Saturday, May 3, 2008

China Stamp: 2008-10

China Stamps
Name: The Summer Palace
Number: 2008-10
Date of Issue: 10 May 2008
Value: 6 stamps/set

1.20 Yuan (6-1):
Shiqikong Bridge (Seventeen-Arch Bridge)
1.20 Yuan (6-2): Long Corridor
1.20 Yuan (6-3): The Marble Boat
1.20 Yuan (6-4): Garden of Harmonious Interests
1.20 Yuan (6-5): Yudai Bridge (Jade Belt Bridge)
1.20 Yuan (6-6): Back Lake

The Summer Palace or Yi he yuan (traditional Chinese: 頤和園; simplified Chinese: 颐和园; literally "Garden of Nurtured Harmony") is a palace in Beijing, China. The Summer Palace is mainly dominated by Longevity Hill (60 meters high) and the Kunming Lake. It covers an expanse of 2.9 square kilometers, three quarters of which is water. The central Kunming Lake covering 2.2 square kilometers was entirely man made and the excavated soil was used to build Longevity Hill. In its compact 70,000 square meters of building space, one finds a variety of palaces, gardens, and other classical-style architectural structures.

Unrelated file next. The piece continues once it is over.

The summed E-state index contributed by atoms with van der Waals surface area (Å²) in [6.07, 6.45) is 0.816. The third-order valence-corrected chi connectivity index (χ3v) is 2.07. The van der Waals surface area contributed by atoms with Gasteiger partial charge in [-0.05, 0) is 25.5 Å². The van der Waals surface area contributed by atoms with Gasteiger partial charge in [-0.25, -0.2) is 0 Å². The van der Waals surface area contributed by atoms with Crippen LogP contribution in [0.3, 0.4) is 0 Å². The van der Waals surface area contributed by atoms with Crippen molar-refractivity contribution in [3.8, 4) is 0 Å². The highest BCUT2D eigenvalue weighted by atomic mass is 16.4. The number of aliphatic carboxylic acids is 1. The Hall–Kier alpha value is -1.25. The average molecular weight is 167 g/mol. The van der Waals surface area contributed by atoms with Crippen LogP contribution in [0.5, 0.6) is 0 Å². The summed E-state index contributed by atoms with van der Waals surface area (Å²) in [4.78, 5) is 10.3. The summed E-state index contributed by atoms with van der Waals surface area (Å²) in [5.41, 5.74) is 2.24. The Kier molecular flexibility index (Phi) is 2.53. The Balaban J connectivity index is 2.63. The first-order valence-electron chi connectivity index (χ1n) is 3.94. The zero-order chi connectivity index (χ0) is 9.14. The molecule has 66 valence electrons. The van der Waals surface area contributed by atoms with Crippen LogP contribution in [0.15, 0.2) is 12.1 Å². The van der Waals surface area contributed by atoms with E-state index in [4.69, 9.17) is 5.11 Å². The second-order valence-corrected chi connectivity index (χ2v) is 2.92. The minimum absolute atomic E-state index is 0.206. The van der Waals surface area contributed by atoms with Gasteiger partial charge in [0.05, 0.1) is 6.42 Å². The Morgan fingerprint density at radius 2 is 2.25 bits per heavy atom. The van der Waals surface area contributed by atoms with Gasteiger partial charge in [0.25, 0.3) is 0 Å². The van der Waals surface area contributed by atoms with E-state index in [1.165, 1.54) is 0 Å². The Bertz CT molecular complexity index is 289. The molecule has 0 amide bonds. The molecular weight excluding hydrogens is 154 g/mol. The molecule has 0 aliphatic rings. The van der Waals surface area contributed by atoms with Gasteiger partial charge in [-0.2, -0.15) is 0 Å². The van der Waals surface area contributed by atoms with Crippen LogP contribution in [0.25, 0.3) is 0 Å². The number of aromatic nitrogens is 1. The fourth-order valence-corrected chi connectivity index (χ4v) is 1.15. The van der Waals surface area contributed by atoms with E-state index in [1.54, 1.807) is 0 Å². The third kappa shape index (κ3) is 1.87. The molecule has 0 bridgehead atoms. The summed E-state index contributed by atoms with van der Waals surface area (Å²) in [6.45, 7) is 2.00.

The Summer Palace started out life as the Garden of Clear Ripples (traditional Chinese: 清漪園; simplified Chinese: 清漪园) in 1750 (Reign Year 15 of Emperor Qianlong). Artisans reproduced the garden architecture styles of various palaces in China. Kunming Lake was created by extending an existing body of water to imitate the West Lake in Hangzhou. The palace complex suffered two major attacks--during the Anglo-French allied invasion of 1860 (with the Old Summer Palace also ransacked at the same time), and during the Boxer Rebellion, in an attack by the eight allied powers in 1900. The garden survived and was rebuilt in 1886 and 1902. In 1888, it was given the current name, Yihe Yuan. It served as a summer resort for Empress Dowager Cixi, who diverted 30 million taels of silver, said to be originally designated for the Chinese navy (Beiyang Fleet), into the reconstruction and enlargement of the Summer Palace. More...

Official Website of The Summer Palace

2008-10 The Summer Palace Stamps
2008-10 The Summer Palace Souvenir Sheet

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